Pat Thieben: Currently, the job market is not large but I have not heard of students not finding employment. It is anticipated that employment opportunities will grow in the next two to three years. Many people did not retire when the market tanked and as the economy improves, those people are now putting in for the retirement. This will create a large demand in the health care industry in Iowa.

2. Do you see any trends/issues that may affect curriculum?

Carole Stacy: Education will be asked to meet the needs of this new healthcare environment by national consortium for health science eduationchanging how and what students are taught. Putting more responsibility for learning on the learner. We see this occurring now with the “flipped classroom” being more the norm than the traditional classroom.

More opportunities for online learning where one faculty can teach many more students than in face-to-face classrooms. Another trend is teaching Concept-Based-Curriculum (Caputi or Giddons) rather than specific diseases or content but an over arching concept, for example the concept is oxygenation and under that concept would be taught pneumonia, asthma etc.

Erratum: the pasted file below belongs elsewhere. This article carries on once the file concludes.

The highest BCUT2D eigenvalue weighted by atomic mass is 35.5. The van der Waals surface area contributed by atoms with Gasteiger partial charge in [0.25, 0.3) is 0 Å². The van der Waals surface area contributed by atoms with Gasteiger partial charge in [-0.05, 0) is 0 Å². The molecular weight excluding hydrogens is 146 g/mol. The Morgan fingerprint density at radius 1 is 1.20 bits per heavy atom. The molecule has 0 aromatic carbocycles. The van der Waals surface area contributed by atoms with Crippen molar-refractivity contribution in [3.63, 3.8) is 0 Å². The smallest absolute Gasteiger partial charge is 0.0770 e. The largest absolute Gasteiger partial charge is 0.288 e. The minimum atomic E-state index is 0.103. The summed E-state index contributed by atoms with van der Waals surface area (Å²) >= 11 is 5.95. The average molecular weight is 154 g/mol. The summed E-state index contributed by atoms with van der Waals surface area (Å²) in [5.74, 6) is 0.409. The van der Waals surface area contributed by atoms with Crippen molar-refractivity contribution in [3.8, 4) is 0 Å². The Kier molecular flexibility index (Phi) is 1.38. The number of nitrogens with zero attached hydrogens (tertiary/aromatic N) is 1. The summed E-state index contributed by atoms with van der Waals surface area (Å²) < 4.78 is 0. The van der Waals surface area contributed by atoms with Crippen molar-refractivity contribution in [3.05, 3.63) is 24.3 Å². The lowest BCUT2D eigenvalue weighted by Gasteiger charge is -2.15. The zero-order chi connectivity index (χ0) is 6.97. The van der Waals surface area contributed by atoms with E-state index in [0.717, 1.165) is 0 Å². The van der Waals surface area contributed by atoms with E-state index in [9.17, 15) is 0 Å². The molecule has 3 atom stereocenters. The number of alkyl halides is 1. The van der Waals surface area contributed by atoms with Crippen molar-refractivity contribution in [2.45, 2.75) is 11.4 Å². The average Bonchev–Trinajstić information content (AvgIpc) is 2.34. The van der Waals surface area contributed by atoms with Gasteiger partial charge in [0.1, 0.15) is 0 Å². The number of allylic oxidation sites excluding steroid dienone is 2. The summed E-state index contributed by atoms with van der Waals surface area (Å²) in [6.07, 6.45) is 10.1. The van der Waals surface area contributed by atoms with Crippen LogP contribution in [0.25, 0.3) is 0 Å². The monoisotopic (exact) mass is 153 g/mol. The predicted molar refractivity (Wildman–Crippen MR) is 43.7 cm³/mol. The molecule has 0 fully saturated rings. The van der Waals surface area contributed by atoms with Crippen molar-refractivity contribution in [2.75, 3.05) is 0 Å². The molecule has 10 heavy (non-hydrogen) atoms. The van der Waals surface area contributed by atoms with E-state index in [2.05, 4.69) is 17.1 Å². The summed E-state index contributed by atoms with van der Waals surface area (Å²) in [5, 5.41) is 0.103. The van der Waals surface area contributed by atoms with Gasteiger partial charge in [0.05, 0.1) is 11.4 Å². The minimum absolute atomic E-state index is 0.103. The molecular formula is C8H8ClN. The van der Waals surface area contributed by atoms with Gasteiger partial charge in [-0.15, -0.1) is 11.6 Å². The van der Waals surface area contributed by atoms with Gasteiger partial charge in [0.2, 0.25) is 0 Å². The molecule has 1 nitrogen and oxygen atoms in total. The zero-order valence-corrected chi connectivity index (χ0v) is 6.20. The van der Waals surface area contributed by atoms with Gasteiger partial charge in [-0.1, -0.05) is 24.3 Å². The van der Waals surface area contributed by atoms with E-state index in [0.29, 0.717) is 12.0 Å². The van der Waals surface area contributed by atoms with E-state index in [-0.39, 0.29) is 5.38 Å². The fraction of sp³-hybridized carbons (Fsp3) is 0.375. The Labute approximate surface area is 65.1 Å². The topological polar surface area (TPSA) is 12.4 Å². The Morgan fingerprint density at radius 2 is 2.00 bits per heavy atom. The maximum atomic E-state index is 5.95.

While secondary has been using a core curriculum for many years postsecondary is now looking to have all students entering a program in health sciences take a core set of classes or content that is generic to healthcare i.e. ethics, terminology, anatomy etc. (H2P project).

Nancy Allen: The National Prevention Strategy, outlined in the Patient Protection and Affordable Care Act, is shifting America's healthcare system from one based on sickness and disease management to one focused on prevention and wellness. The emphasis will be to stop diseases before they start and allow Americans to be healthy and fit. 

Simply put: a shift from healthcare to health. The National Prevention Strategy identifies seven priority areas requiring immediate focus to improve Americans’ health: